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Peter Caton

Volunteers restore access to clean water for community in rural Ghana


Three cycles of VSO youth (ICS) volunteers working in a rural community in eastern Ghana have joined forces to restore access to clean water for 500 residents.

Young volunteers in the small Ghanaian community of Owuram saw first-hand the issues it was causing the community and worked together to secure a fast repair of the damaged borehole.

VSO youth volunteers repair well enabling up to 500 people to access clean drinking water VSO

VSO ICS youth volunteers repaired a well enabling access to clean drinking water for up to 500 people

'We spent too much time looking for water'

Bernice is a young woman from Owuram. After the well broke down, she had to walk 2km every day in order to fetch safe water for her and her family.

“The well had been broken for a very long time,” Bernice explained. “We used to spend a lot of time and energy just looking for water to cater for our household.”

Around 1,800 people live in the town, which is one of three communities selected to host VSO ICS youth volunteers working on local livelihoods projects.

The first group of volunteers staying in the community carried out research and concluded that if they were able to repair the well, then it had the potential to reinstate a clean water supply to more than 500 local people.

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Need for clean water

Restoring this vital facility as quickly as possible became a priority for the team. Seeing their host families have to travel long distances to fetch the water underlined the impact on their lives.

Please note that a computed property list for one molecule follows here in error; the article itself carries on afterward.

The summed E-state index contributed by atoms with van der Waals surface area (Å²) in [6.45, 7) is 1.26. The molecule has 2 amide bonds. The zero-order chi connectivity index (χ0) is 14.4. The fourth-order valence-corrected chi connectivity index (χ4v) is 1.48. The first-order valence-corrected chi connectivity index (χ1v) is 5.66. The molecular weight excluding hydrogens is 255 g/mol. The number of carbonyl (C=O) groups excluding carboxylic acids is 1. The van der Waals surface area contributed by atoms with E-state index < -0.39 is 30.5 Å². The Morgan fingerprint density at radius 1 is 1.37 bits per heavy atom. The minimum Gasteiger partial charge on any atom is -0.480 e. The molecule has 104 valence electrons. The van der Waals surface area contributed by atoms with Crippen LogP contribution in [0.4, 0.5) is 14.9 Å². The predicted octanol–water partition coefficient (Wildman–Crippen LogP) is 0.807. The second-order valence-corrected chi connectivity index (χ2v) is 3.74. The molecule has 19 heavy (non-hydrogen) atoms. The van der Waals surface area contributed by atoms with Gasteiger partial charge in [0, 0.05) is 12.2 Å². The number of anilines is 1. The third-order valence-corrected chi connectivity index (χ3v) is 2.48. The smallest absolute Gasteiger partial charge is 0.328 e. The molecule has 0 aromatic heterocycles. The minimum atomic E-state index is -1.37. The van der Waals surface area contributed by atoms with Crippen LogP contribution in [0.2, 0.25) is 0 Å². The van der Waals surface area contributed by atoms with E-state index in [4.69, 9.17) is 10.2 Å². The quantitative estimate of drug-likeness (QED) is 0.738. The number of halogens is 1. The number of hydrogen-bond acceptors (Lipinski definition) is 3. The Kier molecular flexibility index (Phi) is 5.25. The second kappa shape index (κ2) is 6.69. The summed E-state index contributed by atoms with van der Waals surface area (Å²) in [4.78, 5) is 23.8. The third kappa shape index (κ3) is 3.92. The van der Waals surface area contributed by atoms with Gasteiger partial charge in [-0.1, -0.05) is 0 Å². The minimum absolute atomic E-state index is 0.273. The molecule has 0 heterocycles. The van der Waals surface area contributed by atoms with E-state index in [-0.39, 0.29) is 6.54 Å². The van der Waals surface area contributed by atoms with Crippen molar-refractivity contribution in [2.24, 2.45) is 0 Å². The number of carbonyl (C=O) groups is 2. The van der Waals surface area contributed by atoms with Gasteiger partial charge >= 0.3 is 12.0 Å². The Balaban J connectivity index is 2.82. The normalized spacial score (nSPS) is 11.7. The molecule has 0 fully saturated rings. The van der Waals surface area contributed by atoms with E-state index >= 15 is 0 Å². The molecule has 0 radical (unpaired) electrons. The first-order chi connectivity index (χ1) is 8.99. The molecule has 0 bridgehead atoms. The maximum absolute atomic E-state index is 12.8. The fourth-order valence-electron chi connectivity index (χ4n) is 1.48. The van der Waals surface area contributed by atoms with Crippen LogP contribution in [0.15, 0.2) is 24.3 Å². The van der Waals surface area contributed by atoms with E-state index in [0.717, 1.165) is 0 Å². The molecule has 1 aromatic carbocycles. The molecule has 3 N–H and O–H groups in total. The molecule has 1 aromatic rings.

VSO ICS volunteers helped restore access to clean water VSO

Using the well

After securing an initial investment from a local government engineer which valued the necessary repairs at GH₵4200.00 (roughly £860), the volunteers lobbied for the repairs to be funded – but were told that no money was available.

Collectively they made the decision to raise funds of their own. And following the end of their placement, the baton was taken by the next cycle of ICS volunteers.

Once the group had raised a significant amount, an independent contractor was contacted, who was able to repair the borehole at a much lower cost.

The volunteers of the third cycle then worked alongside the community to help repair the well.

'Clean water means less disease'

The Chief of Owuram, Nana Baffour Safo Kantanka commented, “I have seen the contribution of these volunteers in the community since the first cycle to the fixing of this borehole. They deserve applause and the community is grateful for everything.”

“I have seen the contribution of these volunteers in the community since the first cycle to the fixing of this borehole. They deserve applause and the community is grateful for everything.”

The Chief of Owuram, Nana Baffour Safo Kantanka

Repairs of the well couldn't be funded by local government, so ICS volunteers stepped in

Madam Asabea Comfort, Bernice’s mother, said that while the well was broken, she struggled with the journey to get water: “This repair of the well is now a huge relief for me as I can just walk a few steps to fetch clean water which my family and I can drink and use for everything in the house.”

Kaya Brown is one of the UK VSO ICS volunteers currently living in Owuram. “Clean water for the community members means less disease, and people now don’t have to walk long distances to fetch water,” she said.

“I fetch water here myself since it was fixed and I can see the water is very clean and it tastes good. I’m happy to be part of the group who helped fix this borehole.

“Aside the many other things we are doing to improve the lives of people in this community, I’m very excited that I was a part of it.”

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